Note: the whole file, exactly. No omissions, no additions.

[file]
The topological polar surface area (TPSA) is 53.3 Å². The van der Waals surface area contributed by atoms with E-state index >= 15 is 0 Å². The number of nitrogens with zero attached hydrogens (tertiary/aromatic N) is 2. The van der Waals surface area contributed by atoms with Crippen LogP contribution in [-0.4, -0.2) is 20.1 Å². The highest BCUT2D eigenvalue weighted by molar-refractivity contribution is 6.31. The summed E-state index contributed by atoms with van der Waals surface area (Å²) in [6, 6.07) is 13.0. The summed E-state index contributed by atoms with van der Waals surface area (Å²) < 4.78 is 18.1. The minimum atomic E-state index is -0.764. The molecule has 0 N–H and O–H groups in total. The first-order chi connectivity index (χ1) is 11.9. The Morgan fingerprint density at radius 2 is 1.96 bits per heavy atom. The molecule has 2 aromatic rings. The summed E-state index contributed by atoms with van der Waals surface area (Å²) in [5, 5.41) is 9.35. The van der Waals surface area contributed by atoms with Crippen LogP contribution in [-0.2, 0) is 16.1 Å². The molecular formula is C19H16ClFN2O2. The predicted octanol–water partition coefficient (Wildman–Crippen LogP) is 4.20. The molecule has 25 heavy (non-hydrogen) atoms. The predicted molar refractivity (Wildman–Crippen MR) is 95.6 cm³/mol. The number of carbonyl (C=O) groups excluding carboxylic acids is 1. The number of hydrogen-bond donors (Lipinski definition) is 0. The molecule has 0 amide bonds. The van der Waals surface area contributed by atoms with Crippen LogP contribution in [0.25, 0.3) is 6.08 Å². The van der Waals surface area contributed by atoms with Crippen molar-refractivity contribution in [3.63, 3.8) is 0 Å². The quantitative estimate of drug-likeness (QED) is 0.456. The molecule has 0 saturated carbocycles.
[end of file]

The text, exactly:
The topological polar surface area (TPSA) is 53.3 Å². The van der Waals surface area contributed by atoms with E-state index >= 15 is 0 Å². The number of nitrogens with zero attached hydrogens (tertiary/aromatic N) is 2. The van der Waals surface area contributed by atoms with Crippen LogP contribution in [-0.4, -0.2) is 20.1 Å². The highest BCUT2D eigenvalue weighted by molar-refractivity contribution is 6.31. The summed E-state index contributed by atoms with van der Waals surface area (Å²) in [6, 6.07) is 13.0. The summed E-state index contributed by atoms with van der Waals surface area (Å²) < 4.78 is 18.1. The minimum atomic E-state index is -0.764. The molecule has 0 N–H and O–H groups in total. The first-order chi connectivity index (χ1) is 11.9. The Morgan fingerprint density at radius 2 is 1.96 bits per heavy atom. The molecule has 2 aromatic rings. The summed E-state index contributed by atoms with van der Waals surface area (Å²) in [5, 5.41) is 9.35. The van der Waals surface area contributed by atoms with Crippen LogP contribution in [-0.2, 0) is 16.1 Å². The molecular formula is C19H16ClFN2O2. The predicted octanol–water partition coefficient (Wildman–Crippen LogP) is 4.20. The molecule has 25 heavy (non-hydrogen) atoms. The predicted molar refractivity (Wildman–Crippen MR) is 95.6 cm³/mol. The number of carbonyl (C=O) groups excluding carboxylic acids is 1. The number of hydrogen-bond donors (Lipinski definition) is 0. The molecule has 0 amide bonds. The van der Waals surface area contributed by atoms with Crippen LogP contribution in [0.25, 0.3) is 6.08 Å². The van der Waals surface area contributed by atoms with Crippen molar-refractivity contribution in [3.63, 3.8) is 0 Å². The quantitative estimate of drug-likeness (QED) is 0.456. The molecule has 0 saturated carbocycles.